He acknowledged the support he felt during the game from his new teammates.

“It was massive,” he said.

“Ben Currie was massive for me on my edge, Daz Clark in the middle, Coops and Hilly up front.

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“It was full credit to Toby King and Jake Mamo being put out of position this week. People didn’t see the side of what they’ve done for the team by making that sacrifice of going over to the other side and they haven’t whinged about it. It’s a credit to them the way they went about it.”

And what does he think of Super League so far?

“There’s a lot of skill and talent over here,” he said.

“I don’t think the majority of people back in the NRL realise how tough it is to play here, and to play week-in week-out for the long period of time that it is. It takes its toll on the body.”

Has the journey to return to action been tougher than he thought it would be?

“You have to prime your body,” he said.

“It doesn’t matter if it’s NRL or Super League, but these boys play yard over here. There’s no doubt about it. And you have to get your body right. It’s also how you approach the games.”

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He finished the game in the busier full-back role, due to Matty Ashton’s departure with injury, but it was a situation he had not expected and even told his centre opponent Brad Takairangi that he would not be covering the position.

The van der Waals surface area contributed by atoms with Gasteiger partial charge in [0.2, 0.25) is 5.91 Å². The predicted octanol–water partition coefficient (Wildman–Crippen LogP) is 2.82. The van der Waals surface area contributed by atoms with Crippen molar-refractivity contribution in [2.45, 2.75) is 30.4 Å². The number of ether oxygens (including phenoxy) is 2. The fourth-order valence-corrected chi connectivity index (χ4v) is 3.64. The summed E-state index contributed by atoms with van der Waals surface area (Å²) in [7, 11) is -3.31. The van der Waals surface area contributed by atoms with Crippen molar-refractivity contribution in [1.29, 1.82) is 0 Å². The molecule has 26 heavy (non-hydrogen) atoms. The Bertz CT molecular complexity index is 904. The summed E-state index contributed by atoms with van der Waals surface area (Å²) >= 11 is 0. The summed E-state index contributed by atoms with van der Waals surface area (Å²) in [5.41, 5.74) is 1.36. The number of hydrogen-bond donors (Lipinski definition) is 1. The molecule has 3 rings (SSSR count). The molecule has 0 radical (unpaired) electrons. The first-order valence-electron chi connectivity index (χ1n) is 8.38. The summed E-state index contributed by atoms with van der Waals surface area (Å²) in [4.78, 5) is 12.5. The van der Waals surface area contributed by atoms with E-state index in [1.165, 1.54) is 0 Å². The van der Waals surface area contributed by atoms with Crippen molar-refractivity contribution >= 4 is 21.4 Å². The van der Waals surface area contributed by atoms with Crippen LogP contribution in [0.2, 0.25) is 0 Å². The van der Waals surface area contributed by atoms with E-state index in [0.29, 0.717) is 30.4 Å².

“The message came out and I was like ‘Are you serious’? Wind the clock back,“ he said

“Before that me and Brad Takairangi were having a thing when Matty Ashton went down injured. And he said ‘Oh Greg, are you going back to full-back?’ and I said ‘No man, those days are gone’. It turns out moments later I was back there.

“It got more interesting as the game went on and I got to find my feet more.”

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He acknowledged after the final hooter that the aches and pains were setting in.

“I’m starting to feel sore and stiff now, so I’ll definitely be sore and stiff tomorrow,” he said.

The next time Warrington play at home will be in front of fans for the first time in 14 months and he will hope to be involved when Huddersfield Giants come to town on May 17.

“I’m looking forward to the fans being back as much as everyone else,” he said.

“And to get back into some sort of normality of life.

“To have the fans back, this is what they love.

“It’s what the teams and clubs love, enjoy as well.

“You never know, getting back the fans for some teams might lift them and make them perform better.

“I’m just looking forward to the experience of it.”

Since his arrival, Wolves have announced changes for next season with head coach Price and his backroom team all moving on.

So has anything changed for Inglis over the few months he has been here, as he is currently on a contract until the end of the year.

“I’ve been asked a number of occasions about whether I want to stay on next year,” he said.

“I’m happy that I’m here and I’m happy that I’m enjoying the experience.

“It’s a great club to be a part of. I want to be here to help with the culture and building the younger players coming through.

“As older players, we can impart our knowledge to the younger generation coming through and help them.

“In terms of around the club, we want to change the perspective as well and ultimately lift that trophy at the end of the year.

“It’s obviously a week to week process and it’s a long season, I’ve found that out looking at the games to be played. It’s something that you have to grind away at. It’s not going to come easy and St Helens and Wigan are the benchmark. So we’ve got to keep up there.

“For now, I’ll be on the plane back home (at the end of the year) and hopefully in the future you never know I might come over here and help out in other ways.”